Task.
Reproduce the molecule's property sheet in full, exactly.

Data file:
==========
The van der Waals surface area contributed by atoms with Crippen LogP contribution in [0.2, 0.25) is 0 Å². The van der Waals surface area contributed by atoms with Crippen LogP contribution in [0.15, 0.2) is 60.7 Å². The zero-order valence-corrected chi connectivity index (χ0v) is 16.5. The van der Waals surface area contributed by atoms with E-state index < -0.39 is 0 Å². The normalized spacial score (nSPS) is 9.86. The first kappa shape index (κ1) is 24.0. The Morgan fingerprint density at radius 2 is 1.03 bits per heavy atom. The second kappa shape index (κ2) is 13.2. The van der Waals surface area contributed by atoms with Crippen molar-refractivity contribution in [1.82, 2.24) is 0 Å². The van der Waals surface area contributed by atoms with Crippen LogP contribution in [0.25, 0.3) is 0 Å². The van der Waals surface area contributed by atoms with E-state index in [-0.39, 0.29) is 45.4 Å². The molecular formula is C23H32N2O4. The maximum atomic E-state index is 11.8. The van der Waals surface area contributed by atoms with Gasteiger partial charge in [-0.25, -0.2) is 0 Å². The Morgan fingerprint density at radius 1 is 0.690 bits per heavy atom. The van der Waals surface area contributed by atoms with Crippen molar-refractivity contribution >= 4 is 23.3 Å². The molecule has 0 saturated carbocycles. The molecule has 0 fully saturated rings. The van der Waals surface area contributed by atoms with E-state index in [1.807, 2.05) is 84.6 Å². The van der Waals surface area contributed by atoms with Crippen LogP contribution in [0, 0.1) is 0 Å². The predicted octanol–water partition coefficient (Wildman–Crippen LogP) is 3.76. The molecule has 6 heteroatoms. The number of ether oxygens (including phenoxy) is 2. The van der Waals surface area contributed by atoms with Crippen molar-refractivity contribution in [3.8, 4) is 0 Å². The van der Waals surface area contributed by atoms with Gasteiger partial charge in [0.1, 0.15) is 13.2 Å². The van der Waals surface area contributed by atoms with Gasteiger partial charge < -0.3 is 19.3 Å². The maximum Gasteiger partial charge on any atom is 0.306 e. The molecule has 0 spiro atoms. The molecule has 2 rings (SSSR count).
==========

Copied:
The van der Waals surface area contributed by atoms with Crippen LogP contribution in [0.2, 0.25) is 0 Å². The van der Waals surface area contributed by atoms with Crippen LogP contribution in [0.15, 0.2) is 60.7 Å². The zero-order valence-corrected chi connectivity index (χ0v) is 16.5. The van der Waals surface area contributed by atoms with E-state index < -0.39 is 0 Å². The normalized spacial score (nSPS) is 9.86. The first kappa shape index (κ1) is 24.0. The Morgan fingerprint density at radius 2 is 1.03 bits per heavy atom. The second kappa shape index (κ2) is 13.2. The van der Waals surface area contributed by atoms with Crippen molar-refractivity contribution in [1.82, 2.24) is 0 Å². The van der Waals surface area contributed by atoms with Crippen LogP contribution in [0.25, 0.3) is 0 Å². The van der Waals surface area contributed by atoms with E-state index in [-0.39, 0.29) is 45.4 Å². The molecular formula is C23H32N2O4. The maximum atomic E-state index is 11.8. The van der Waals surface area contributed by atoms with Gasteiger partial charge in [-0.25, -0.2) is 0 Å². The Morgan fingerprint density at radius 1 is 0.690 bits per heavy atom. The van der Waals surface area contributed by atoms with Crippen molar-refractivity contribution >= 4 is 23.3 Å². The molecule has 0 saturated carbocycles. The molecule has 0 fully saturated rings. The van der Waals surface area contributed by atoms with E-state index in [1.807, 2.05) is 84.6 Å². The van der Waals surface area contributed by atoms with Crippen LogP contribution in [0, 0.1) is 0 Å². The predicted octanol–water partition coefficient (Wildman–Crippen LogP) is 3.76. The molecule has 6 heteroatoms. The number of ether oxygens (including phenoxy) is 2. The van der Waals surface area contributed by atoms with Crippen molar-refractivity contribution in [3.8, 4) is 0 Å². The van der Waals surface area contributed by atoms with Gasteiger partial charge in [0.1, 0.15) is 13.2 Å². The van der Waals surface area contributed by atoms with Gasteiger partial charge < -0.3 is 19.3 Å². The maximum Gasteiger partial charge on any atom is 0.306 e. The molecule has 0 spiro atoms. The molecule has 2 rings (SSSR count).